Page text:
Dangerous Combination Lexapro & Effexor Antidepressants 2010-03-19 Global ++Manufacturer of Lexapro Recommends Not Combining it With Effexor [Light Red] ++ Indicates an important journal article.

http://web.archive.org/web/20130202031048/http://ssristories.com/show.php?item=4058

Summary:

Paragraphs 22 through 24 read:  "Strating a new antidepressant, or changing the dose, is a recognized danger period for suicidal thoughts and behavior and intensifying depression. Dragun was doubly vulnerable, reducing her Effexor while introducing Lexapro. Combining the two drugs is not recommended by Lexapro's manufacturer, Lundbeck."

"From October 27, the day she started taking Lexapro, friends noticed her showing signs of agitation, anxiety, confusion, nervousness and restlessness - all listed as side effects in product information from Lundbeck and Wyeth, which makes Effexor. Both note concerns that such symptoms  ''may be precursors of emerging suicidality'."

"The companies recommend that patients and their caregivers be alerted to the need to monitor for signs of suicidality and worsening depression. Dr Deborah Pelser, from Lundbeck, told the inquest that as patients may be too unwell to monitor themselves, it was a good idea for others to watch for these signs."




http://www.smh.com.au/national/slipping-into-the-darkness-20100319-qmac.html



Slipping into the darkness

March 20, 2010

The safety of anti-depressants is under the spotlight again, writes Kim Arlington.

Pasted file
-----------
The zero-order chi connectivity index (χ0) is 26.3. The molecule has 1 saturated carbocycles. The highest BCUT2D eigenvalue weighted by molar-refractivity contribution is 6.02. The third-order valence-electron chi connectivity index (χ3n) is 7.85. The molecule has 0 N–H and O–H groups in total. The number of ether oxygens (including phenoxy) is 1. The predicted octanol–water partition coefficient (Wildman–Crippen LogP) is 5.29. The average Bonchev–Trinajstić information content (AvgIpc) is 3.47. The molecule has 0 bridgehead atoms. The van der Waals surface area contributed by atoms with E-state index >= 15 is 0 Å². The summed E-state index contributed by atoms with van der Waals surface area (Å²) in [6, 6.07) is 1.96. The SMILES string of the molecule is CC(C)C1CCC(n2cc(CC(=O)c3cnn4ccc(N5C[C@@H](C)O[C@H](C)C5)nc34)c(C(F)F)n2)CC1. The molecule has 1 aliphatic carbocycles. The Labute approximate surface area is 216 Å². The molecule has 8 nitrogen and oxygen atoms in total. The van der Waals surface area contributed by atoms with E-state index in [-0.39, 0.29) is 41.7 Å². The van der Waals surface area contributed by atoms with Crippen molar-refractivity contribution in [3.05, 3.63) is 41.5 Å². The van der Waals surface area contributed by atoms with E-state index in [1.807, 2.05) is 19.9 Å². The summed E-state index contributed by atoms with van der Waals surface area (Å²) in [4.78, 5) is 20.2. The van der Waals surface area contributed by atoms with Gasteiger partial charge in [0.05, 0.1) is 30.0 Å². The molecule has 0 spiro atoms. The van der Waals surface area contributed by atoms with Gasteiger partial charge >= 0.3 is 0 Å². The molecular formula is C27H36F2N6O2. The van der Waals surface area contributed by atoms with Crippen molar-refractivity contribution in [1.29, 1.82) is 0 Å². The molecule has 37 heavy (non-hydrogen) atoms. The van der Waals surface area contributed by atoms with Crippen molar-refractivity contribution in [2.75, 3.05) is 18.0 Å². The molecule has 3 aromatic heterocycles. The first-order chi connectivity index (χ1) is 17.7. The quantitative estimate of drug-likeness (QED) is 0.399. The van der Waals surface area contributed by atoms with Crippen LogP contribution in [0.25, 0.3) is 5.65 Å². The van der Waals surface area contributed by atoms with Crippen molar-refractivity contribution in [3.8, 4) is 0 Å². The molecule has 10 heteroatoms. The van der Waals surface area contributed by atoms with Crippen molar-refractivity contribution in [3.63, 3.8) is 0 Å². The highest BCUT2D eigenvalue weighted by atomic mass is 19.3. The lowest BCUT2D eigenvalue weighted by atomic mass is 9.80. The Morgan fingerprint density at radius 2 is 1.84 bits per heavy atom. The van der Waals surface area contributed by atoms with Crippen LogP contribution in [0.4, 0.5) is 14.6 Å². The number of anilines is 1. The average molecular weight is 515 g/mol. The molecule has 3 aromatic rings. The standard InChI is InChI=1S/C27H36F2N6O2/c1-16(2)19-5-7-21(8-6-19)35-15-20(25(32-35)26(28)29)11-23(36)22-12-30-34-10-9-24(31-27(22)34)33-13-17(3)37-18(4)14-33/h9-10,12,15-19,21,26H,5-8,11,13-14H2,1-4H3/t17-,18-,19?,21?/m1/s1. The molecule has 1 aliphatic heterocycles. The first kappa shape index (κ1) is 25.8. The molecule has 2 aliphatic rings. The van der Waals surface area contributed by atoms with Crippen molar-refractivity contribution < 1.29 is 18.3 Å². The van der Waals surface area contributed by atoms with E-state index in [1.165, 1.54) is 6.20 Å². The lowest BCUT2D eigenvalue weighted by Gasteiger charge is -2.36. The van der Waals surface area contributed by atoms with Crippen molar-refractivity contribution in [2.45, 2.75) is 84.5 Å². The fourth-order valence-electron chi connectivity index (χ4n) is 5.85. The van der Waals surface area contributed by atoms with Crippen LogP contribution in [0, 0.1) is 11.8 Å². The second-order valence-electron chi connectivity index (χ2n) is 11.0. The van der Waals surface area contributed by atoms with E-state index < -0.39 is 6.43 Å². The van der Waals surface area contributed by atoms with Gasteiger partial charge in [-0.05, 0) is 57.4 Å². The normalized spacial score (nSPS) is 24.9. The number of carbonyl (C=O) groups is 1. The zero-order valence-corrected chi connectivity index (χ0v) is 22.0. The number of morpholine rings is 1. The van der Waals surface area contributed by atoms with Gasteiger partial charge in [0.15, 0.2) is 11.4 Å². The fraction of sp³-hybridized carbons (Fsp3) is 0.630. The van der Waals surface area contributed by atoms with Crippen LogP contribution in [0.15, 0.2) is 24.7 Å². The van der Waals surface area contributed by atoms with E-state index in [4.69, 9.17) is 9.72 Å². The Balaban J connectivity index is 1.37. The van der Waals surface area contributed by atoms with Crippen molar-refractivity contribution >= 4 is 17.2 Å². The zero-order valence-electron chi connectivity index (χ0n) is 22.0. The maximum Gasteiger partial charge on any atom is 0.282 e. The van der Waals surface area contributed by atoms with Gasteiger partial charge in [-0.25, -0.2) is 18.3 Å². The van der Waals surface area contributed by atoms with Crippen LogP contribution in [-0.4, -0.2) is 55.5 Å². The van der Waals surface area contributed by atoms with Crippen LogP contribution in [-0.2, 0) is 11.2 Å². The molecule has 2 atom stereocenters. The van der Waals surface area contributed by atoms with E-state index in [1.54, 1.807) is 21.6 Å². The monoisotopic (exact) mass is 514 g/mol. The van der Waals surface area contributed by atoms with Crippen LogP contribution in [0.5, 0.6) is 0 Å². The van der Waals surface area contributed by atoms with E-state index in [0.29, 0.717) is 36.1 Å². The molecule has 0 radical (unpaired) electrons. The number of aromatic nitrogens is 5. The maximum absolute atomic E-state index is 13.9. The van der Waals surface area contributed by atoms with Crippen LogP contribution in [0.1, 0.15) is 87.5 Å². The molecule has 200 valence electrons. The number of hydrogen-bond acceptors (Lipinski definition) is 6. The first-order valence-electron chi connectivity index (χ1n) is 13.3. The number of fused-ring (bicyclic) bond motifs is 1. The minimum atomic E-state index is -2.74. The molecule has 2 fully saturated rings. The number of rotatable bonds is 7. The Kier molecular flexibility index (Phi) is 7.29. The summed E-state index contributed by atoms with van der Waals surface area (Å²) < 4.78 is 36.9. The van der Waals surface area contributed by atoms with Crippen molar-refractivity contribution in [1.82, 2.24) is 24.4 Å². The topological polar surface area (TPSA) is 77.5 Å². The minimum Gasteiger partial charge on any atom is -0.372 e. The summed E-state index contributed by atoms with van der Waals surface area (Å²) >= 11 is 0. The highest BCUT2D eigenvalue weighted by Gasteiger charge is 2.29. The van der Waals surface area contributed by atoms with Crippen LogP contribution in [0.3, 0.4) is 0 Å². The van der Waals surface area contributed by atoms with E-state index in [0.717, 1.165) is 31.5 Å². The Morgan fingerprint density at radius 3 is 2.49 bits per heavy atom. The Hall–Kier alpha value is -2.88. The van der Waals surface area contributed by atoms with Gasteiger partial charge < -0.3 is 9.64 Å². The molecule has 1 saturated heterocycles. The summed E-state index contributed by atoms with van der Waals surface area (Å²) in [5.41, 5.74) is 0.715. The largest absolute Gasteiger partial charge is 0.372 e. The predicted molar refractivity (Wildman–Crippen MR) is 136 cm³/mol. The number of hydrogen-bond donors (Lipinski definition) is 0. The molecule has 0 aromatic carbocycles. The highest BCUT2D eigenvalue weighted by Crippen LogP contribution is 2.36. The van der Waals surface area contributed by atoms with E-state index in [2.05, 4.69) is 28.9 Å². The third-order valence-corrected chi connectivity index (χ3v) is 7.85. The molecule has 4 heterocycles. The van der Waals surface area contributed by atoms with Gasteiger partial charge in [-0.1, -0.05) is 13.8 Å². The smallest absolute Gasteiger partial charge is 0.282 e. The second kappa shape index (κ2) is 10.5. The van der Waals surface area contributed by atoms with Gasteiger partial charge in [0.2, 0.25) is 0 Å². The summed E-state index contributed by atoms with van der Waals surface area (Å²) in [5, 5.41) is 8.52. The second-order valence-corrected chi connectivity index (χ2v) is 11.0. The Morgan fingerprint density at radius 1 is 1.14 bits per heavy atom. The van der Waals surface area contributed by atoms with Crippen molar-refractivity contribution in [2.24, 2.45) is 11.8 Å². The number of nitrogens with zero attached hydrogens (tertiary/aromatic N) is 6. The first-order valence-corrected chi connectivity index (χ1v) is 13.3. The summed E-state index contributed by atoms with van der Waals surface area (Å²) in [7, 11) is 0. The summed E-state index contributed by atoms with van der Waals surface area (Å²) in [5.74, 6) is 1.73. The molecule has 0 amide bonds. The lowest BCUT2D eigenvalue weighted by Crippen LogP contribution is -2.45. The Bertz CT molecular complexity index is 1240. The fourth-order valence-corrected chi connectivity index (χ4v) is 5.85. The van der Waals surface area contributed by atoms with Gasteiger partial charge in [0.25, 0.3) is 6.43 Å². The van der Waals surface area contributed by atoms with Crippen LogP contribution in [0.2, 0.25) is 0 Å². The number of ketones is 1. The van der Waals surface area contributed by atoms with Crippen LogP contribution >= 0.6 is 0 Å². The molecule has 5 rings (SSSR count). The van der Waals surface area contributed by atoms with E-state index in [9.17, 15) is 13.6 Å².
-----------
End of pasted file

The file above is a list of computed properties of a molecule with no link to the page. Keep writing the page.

The lights were off. The dressing room at Channel Ten's Sydney studios appeared empty. But when the head of the wardrobe department walked in, she found Charmaine Dragun sitting in the corner, eating lollies.

The network's Perth newsreader, Dragun was high-profile, polished and professional. Off screen, she was bright and cheerful. But not on this day - Dragun was alone, in the dark.

A few weeks later, on November 2, 2007, Dragun took her life at The Gap. She was 29. Her death was all the more shocking because only a handful of people had known of her decade-long battle with depression and anxiety.

What led her to take that final, tragic step is the focus of an inquest at the Coroner's Court in Glebe. Her medical management and changes to her medication - which put her at increased risk of suicide - have come under close scrutiny. Whether she was misdiagnosed, and had bipolar disorder that went untreated, is being considered by a Deputy State Coroner, Malcolm MacPherson.

Dragun could not stop the darkness closing in, but her family hopes her death will shine a light on the issue of patient care, and give hope to others suffering in the grip of depression.

Suicide claims more Australian lives each year than road accidents. For every suicide, there are 30 attempts. It is also a known risk of depression, and pharmaceutical companies acknowledge that antidepressants may contribute to worsening depression and the emergence of suicidal thoughts and behaviours.